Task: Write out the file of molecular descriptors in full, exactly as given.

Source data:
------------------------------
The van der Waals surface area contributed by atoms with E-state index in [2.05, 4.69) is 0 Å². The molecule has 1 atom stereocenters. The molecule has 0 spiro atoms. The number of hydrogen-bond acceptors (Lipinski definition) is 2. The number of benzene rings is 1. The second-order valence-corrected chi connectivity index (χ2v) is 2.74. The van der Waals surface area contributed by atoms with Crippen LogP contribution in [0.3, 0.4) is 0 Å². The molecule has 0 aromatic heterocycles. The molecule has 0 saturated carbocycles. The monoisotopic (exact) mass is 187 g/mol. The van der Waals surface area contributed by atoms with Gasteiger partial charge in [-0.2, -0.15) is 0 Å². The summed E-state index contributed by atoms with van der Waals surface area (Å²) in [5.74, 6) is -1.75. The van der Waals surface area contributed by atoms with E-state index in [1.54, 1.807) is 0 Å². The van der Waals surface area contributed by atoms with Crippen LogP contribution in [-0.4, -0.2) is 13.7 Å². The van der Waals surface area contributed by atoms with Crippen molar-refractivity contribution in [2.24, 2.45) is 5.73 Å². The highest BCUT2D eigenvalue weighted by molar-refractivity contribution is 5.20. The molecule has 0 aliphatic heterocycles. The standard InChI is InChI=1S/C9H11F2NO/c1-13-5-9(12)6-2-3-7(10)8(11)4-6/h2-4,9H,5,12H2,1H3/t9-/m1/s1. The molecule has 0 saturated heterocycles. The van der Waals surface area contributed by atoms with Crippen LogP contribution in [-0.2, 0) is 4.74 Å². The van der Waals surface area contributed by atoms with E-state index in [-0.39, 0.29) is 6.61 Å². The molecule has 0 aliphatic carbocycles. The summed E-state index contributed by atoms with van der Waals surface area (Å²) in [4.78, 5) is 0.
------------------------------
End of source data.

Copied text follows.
The van der Waals surface area contributed by atoms with E-state index in [2.05, 4.69) is 0 Å². The molecule has 1 atom stereocenters. The molecule has 0 spiro atoms. The number of hydrogen-bond acceptors (Lipinski definition) is 2. The number of benzene rings is 1. The second-order valence-corrected chi connectivity index (χ2v) is 2.74. The van der Waals surface area contributed by atoms with Crippen LogP contribution in [0.3, 0.4) is 0 Å². The molecule has 0 aromatic heterocycles. The molecule has 0 saturated carbocycles. The monoisotopic (exact) mass is 187 g/mol. The van der Waals surface area contributed by atoms with Gasteiger partial charge in [-0.2, -0.15) is 0 Å². The summed E-state index contributed by atoms with van der Waals surface area (Å²) in [5.74, 6) is -1.75. The van der Waals surface area contributed by atoms with E-state index in [1.54, 1.807) is 0 Å². The van der Waals surface area contributed by atoms with Crippen LogP contribution in [-0.4, -0.2) is 13.7 Å². The van der Waals surface area contributed by atoms with Crippen molar-refractivity contribution in [2.24, 2.45) is 5.73 Å². The highest BCUT2D eigenvalue weighted by molar-refractivity contribution is 5.20. The molecule has 0 aliphatic heterocycles. The standard InChI is InChI=1S/C9H11F2NO/c1-13-5-9(12)6-2-3-7(10)8(11)4-6/h2-4,9H,5,12H2,1H3/t9-/m1/s1. The molecule has 0 saturated heterocycles. The van der Waals surface area contributed by atoms with Crippen LogP contribution in [-0.2, 0) is 4.74 Å². The van der Waals surface area contributed by atoms with E-state index in [-0.39, 0.29) is 6.61 Å². The molecule has 0 aliphatic carbocycles. The summed E-state index contributed by atoms with van der Waals surface area (Å²) in [4.78, 5) is 0.